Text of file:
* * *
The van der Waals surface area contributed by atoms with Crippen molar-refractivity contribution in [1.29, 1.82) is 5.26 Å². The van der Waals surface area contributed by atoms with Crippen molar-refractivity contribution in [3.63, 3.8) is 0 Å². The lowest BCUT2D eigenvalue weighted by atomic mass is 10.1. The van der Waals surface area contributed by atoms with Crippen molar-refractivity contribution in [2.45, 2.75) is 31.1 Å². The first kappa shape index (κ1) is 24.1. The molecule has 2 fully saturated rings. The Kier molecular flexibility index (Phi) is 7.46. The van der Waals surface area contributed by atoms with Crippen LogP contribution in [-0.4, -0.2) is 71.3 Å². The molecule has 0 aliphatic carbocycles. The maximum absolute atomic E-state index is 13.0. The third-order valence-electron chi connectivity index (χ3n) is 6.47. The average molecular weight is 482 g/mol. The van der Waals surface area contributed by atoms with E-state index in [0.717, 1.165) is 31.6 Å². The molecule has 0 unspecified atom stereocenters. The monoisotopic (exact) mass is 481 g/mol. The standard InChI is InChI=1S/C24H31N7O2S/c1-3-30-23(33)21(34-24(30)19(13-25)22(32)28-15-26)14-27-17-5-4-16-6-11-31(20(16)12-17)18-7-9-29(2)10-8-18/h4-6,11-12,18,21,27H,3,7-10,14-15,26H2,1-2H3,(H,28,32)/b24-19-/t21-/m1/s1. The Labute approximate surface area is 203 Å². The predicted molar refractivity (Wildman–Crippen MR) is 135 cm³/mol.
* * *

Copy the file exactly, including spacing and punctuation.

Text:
The van der Waals surface area contributed by atoms with Crippen molar-refractivity contribution in [1.29, 1.82) is 5.26 Å². The van der Waals surface area contributed by atoms with Crippen molar-refractivity contribution in [3.63, 3.8) is 0 Å². The lowest BCUT2D eigenvalue weighted by atomic mass is 10.1. The van der Waals surface area contributed by atoms with Crippen molar-refractivity contribution in [2.45, 2.75) is 31.1 Å². The first kappa shape index (κ1) is 24.1. The molecule has 2 fully saturated rings. The Kier molecular flexibility index (Phi) is 7.46. The van der Waals surface area contributed by atoms with Crippen LogP contribution in [-0.4, -0.2) is 71.3 Å². The molecule has 0 aliphatic carbocycles. The maximum absolute atomic E-state index is 13.0. The third-order valence-electron chi connectivity index (χ3n) is 6.47. The average molecular weight is 482 g/mol. The van der Waals surface area contributed by atoms with E-state index in [0.717, 1.165) is 31.6 Å². The molecule has 0 unspecified atom stereocenters. The monoisotopic (exact) mass is 481 g/mol. The standard InChI is InChI=1S/C24H31N7O2S/c1-3-30-23(33)21(34-24(30)19(13-25)22(32)28-15-26)14-27-17-5-4-16-6-11-31(20(16)12-17)18-7-9-29(2)10-8-18/h4-6,11-12,18,21,27H,3,7-10,14-15,26H2,1-2H3,(H,28,32)/b24-19-/t21-/m1/s1. The Labute approximate surface area is 203 Å². The predicted molar refractivity (Wildman–Crippen MR) is 135 cm³/mol.